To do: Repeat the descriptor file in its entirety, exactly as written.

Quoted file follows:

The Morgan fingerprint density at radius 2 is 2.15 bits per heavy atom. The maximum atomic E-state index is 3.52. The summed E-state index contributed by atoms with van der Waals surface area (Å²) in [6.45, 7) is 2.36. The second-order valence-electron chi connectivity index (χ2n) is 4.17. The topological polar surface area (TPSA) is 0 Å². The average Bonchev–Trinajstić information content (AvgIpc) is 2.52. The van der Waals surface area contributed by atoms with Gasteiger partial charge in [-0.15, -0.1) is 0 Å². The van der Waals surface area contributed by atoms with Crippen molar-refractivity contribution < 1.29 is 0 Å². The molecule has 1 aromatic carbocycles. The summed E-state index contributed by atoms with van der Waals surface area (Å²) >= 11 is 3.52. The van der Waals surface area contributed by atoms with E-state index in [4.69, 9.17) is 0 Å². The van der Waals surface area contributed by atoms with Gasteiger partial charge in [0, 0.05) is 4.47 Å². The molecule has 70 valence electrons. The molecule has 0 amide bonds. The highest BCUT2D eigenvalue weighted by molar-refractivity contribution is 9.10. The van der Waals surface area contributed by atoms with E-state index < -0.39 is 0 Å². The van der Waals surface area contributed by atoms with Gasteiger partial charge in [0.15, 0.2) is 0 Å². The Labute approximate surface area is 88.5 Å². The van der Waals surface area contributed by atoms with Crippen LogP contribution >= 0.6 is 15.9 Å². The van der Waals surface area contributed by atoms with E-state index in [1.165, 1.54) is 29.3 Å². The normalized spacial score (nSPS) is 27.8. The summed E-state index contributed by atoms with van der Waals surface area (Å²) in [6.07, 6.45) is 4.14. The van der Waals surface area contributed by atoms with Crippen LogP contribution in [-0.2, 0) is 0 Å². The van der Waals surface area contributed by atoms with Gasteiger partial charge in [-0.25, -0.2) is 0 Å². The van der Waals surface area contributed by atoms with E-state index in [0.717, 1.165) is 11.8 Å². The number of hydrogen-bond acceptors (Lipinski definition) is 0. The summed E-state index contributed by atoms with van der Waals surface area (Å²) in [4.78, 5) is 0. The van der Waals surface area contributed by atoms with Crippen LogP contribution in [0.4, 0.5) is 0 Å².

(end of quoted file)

The Morgan fingerprint density at radius 2 is 2.15 bits per heavy atom. The maximum atomic E-state index is 3.52. The summed E-state index contributed by atoms with van der Waals surface area (Å²) in [6.45, 7) is 2.36. The second-order valence-electron chi connectivity index (χ2n) is 4.17. The topological polar surface area (TPSA) is 0 Å². The average Bonchev–Trinajstić information content (AvgIpc) is 2.52. The van der Waals surface area contributed by atoms with Gasteiger partial charge in [-0.15, -0.1) is 0 Å². The van der Waals surface area contributed by atoms with Crippen molar-refractivity contribution < 1.29 is 0 Å². The molecule has 1 aromatic carbocycles. The summed E-state index contributed by atoms with van der Waals surface area (Å²) >= 11 is 3.52. The van der Waals surface area contributed by atoms with E-state index in [4.69, 9.17) is 0 Å². The van der Waals surface area contributed by atoms with Gasteiger partial charge in [0, 0.05) is 4.47 Å². The molecule has 70 valence electrons. The molecule has 0 amide bonds. The highest BCUT2D eigenvalue weighted by molar-refractivity contribution is 9.10. The van der Waals surface area contributed by atoms with E-state index < -0.39 is 0 Å². The van der Waals surface area contributed by atoms with Gasteiger partial charge in [0.15, 0.2) is 0 Å². The Labute approximate surface area is 88.5 Å². The van der Waals surface area contributed by atoms with Crippen LogP contribution >= 0.6 is 15.9 Å². The van der Waals surface area contributed by atoms with E-state index in [1.165, 1.54) is 29.3 Å². The normalized spacial score (nSPS) is 27.8. The summed E-state index contributed by atoms with van der Waals surface area (Å²) in [6.07, 6.45) is 4.14. The van der Waals surface area contributed by atoms with Crippen LogP contribution in [-0.2, 0) is 0 Å². The van der Waals surface area contributed by atoms with Gasteiger partial charge in [-0.25, -0.2) is 0 Å². The van der Waals surface area contributed by atoms with E-state index in [0.717, 1.165) is 11.8 Å². The number of hydrogen-bond acceptors (Lipinski definition) is 0. The summed E-state index contributed by atoms with van der Waals surface area (Å²) in [4.78, 5) is 0. The van der Waals surface area contributed by atoms with Crippen LogP contribution in [0.4, 0.5) is 0 Å².